Paul Kenneth King was born at Oneida, Tennessee, the son of Kirby Sherman King and Savannah Tennessee (Tennie) Smith.
He was initially buried at Fosse Cemetery at Namur, Belgium and reburied at the Henri-Chapelle American Cemetery, Henri-Chapelle, Belgium, H, 7, 31.
From the book ‘Blood and Fury” by Stephen L. Moore. The WW II Story of Tank Sergeant Lafayette “War Daddy” Pool:
Background: SSgt Lafayette ‘Wardaddy’ Pool, and the crew of ‘In the Mood’, were one of the most effective tank crews in the 3rd Armored Division. Their normal position was at the front of the assault. The rest of the crew consisted of Wilbert ‘Baby’ Richards the driver. Assistant Driver/Bow Gunner Bert Close. Loader Del Boggs. His cannon gunner, Corporal Willis ‘Groundhog’ Oller. The crew held a record, estimated by “conservatively’ of destroying 275 enemy vehicles. Two hundred and fifty enemy soldiers captured. And over 1000 enemy soldiers killed or wounded.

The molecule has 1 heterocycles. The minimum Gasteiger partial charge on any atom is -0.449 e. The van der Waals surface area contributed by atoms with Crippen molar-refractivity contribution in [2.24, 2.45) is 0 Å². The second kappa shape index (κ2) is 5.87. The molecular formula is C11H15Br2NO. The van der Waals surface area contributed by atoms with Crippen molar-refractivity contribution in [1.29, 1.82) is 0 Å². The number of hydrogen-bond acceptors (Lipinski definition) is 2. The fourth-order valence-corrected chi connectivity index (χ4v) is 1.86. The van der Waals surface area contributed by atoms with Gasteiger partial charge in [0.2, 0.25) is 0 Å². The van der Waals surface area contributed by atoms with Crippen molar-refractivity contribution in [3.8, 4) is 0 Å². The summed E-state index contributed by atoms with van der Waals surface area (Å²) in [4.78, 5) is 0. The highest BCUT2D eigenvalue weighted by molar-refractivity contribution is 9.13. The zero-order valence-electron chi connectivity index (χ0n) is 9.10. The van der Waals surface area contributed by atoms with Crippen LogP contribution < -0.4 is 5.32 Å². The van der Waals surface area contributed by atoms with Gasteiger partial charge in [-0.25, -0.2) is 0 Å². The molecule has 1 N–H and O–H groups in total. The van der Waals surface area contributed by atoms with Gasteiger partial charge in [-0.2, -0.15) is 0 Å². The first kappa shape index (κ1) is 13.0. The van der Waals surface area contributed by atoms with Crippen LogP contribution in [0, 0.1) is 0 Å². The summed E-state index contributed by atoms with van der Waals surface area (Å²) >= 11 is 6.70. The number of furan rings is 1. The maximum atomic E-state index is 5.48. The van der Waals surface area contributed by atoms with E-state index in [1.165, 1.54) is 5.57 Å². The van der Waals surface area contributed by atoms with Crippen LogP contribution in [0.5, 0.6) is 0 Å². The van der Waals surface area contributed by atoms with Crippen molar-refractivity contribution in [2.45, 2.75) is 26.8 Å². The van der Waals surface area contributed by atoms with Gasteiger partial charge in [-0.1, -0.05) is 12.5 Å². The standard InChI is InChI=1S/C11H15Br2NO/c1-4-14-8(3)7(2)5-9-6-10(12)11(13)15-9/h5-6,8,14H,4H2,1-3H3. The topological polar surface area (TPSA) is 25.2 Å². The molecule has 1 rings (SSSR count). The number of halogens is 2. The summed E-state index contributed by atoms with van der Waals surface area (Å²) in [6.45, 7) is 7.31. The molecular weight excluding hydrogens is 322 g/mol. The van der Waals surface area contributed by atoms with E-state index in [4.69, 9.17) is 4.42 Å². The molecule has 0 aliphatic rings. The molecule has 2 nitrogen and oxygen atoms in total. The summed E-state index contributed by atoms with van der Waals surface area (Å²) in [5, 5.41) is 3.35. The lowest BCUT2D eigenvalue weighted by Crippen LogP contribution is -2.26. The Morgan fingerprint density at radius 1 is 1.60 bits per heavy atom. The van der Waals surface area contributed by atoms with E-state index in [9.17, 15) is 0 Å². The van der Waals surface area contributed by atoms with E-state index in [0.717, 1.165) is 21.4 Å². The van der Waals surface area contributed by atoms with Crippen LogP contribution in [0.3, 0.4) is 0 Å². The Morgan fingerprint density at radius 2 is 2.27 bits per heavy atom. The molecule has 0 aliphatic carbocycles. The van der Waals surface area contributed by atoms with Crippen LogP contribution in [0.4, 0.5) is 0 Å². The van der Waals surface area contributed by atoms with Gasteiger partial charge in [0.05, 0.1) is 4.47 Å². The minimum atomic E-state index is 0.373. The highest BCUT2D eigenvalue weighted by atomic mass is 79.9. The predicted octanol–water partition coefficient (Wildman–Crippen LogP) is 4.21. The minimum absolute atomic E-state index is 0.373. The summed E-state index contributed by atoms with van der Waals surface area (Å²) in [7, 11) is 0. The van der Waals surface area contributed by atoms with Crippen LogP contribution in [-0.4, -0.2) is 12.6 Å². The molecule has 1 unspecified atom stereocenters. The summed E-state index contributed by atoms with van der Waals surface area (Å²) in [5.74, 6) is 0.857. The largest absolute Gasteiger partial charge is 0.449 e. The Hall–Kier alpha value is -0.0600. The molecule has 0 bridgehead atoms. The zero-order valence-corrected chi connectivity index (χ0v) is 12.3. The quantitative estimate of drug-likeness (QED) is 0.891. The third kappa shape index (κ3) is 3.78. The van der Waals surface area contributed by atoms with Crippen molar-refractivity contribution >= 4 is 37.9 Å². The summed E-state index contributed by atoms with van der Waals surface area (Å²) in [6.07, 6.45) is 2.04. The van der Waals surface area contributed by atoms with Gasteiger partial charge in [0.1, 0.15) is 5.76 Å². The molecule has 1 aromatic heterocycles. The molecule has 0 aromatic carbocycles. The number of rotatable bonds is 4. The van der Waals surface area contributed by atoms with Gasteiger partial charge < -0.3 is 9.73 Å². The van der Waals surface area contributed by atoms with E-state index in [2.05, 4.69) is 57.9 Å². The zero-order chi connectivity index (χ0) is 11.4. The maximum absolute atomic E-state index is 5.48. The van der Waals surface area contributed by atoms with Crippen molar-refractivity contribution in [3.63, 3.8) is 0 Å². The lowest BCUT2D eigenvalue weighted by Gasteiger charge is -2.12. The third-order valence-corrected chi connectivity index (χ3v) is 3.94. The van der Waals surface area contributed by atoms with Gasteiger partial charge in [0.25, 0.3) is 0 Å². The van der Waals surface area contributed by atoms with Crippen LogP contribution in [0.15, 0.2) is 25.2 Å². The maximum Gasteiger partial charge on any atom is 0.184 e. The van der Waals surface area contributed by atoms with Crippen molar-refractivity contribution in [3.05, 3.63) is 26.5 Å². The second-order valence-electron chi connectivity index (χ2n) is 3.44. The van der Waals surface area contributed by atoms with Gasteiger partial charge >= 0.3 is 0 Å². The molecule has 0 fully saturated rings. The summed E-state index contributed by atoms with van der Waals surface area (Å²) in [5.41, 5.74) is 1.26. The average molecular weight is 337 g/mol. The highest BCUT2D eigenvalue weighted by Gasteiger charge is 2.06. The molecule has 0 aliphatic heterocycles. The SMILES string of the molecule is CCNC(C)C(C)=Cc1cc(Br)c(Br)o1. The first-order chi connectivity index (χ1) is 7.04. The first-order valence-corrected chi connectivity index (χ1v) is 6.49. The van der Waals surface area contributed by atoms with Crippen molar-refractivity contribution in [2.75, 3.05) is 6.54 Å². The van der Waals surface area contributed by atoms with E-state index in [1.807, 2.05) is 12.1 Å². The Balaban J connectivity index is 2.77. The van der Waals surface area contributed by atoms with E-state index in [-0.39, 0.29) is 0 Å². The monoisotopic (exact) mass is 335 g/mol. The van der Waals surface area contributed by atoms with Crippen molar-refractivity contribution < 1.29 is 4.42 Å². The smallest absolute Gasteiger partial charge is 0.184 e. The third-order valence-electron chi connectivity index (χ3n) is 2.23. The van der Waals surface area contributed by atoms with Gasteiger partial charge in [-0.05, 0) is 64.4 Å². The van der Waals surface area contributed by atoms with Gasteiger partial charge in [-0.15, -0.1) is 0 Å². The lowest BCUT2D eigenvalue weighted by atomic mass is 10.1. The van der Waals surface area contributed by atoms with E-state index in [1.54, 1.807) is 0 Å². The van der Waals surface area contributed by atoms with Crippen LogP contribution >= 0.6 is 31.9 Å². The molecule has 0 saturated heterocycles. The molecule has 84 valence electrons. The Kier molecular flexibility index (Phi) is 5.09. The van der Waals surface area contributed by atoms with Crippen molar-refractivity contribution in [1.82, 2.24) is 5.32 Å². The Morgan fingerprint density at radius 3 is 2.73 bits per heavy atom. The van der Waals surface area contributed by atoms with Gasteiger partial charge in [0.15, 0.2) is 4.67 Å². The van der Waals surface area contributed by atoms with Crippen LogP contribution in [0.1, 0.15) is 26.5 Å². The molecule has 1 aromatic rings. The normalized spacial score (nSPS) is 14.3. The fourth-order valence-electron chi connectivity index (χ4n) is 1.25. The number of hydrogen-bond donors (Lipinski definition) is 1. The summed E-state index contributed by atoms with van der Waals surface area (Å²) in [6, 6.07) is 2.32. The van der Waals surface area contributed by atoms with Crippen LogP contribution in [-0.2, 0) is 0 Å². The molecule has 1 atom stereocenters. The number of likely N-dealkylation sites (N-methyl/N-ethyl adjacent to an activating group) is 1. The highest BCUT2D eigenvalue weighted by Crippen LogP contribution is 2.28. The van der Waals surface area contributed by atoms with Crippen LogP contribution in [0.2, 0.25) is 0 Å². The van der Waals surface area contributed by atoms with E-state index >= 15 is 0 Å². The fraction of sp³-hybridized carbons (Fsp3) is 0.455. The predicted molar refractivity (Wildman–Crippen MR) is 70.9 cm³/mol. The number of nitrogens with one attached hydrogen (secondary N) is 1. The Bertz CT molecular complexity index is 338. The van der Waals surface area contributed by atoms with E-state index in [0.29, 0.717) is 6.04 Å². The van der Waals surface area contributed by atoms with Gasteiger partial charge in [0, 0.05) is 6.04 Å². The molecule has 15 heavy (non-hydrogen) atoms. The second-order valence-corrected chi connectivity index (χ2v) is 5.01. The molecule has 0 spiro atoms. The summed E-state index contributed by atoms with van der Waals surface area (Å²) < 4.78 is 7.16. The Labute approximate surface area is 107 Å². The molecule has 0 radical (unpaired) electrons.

The crew of ‘In the Mood’ were being held back awaiting orders to go to the United States to be in a War Bond Tour. Del Boggs had been sent to the rear to a place of safety. His younger brother had recently been killed in combat. The CO of the division did not want both brothers lost in combat. As Stephen Moore wrote:
On the 19th of September 1944: The 3rd Platoon of tanks were held up by a gulley with steep banks. While they were waiting “an Item Company jeep came racing up from the rear procession. It screeched to a halt near Pool’s M4A1. As the dust settled, a young soldier hopped out and walked up to ‘In the Mood’.
Private First Class Paul Kenneth King, a twenty-year-old from Anderson County, Tennessee, told Pool, “I’m your loader for the day.”